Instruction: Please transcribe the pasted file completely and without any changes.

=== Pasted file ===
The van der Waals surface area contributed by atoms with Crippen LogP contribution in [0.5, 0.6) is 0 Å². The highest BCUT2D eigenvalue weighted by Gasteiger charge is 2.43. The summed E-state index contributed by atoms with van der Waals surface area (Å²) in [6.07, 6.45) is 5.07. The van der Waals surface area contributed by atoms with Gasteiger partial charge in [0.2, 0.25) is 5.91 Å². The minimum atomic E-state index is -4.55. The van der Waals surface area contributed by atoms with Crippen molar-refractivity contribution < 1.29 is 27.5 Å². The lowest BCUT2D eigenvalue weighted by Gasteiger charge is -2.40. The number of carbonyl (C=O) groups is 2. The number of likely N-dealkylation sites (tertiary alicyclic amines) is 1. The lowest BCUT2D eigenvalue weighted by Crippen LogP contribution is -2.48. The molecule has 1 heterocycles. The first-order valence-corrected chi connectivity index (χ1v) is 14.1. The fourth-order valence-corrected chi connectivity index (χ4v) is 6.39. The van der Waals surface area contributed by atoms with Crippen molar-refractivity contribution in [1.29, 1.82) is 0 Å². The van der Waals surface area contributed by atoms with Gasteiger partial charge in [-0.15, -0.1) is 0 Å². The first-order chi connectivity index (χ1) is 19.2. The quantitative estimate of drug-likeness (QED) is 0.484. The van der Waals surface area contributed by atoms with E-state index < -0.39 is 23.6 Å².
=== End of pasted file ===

The van der Waals surface area contributed by atoms with Crippen LogP contribution in [0.5, 0.6) is 0 Å². The highest BCUT2D eigenvalue weighted by Gasteiger charge is 2.43. The summed E-state index contributed by atoms with van der Waals surface area (Å²) in [6.07, 6.45) is 5.07. The van der Waals surface area contributed by atoms with Gasteiger partial charge in [0.2, 0.25) is 5.91 Å². The minimum atomic E-state index is -4.55. The van der Waals surface area contributed by atoms with Crippen molar-refractivity contribution < 1.29 is 27.5 Å². The lowest BCUT2D eigenvalue weighted by Gasteiger charge is -2.40. The number of carbonyl (C=O) groups is 2. The number of likely N-dealkylation sites (tertiary alicyclic amines) is 1. The lowest BCUT2D eigenvalue weighted by Crippen LogP contribution is -2.48. The molecule has 1 heterocycles. The first-order valence-corrected chi connectivity index (χ1v) is 14.1. The fourth-order valence-corrected chi connectivity index (χ4v) is 6.39. The van der Waals surface area contributed by atoms with Crippen molar-refractivity contribution in [1.29, 1.82) is 0 Å². The van der Waals surface area contributed by atoms with Gasteiger partial charge in [-0.15, -0.1) is 0 Å². The first-order chi connectivity index (χ1) is 19.2. The quantitative estimate of drug-likeness (QED) is 0.484. The van der Waals surface area contributed by atoms with E-state index < -0.39 is 23.6 Å².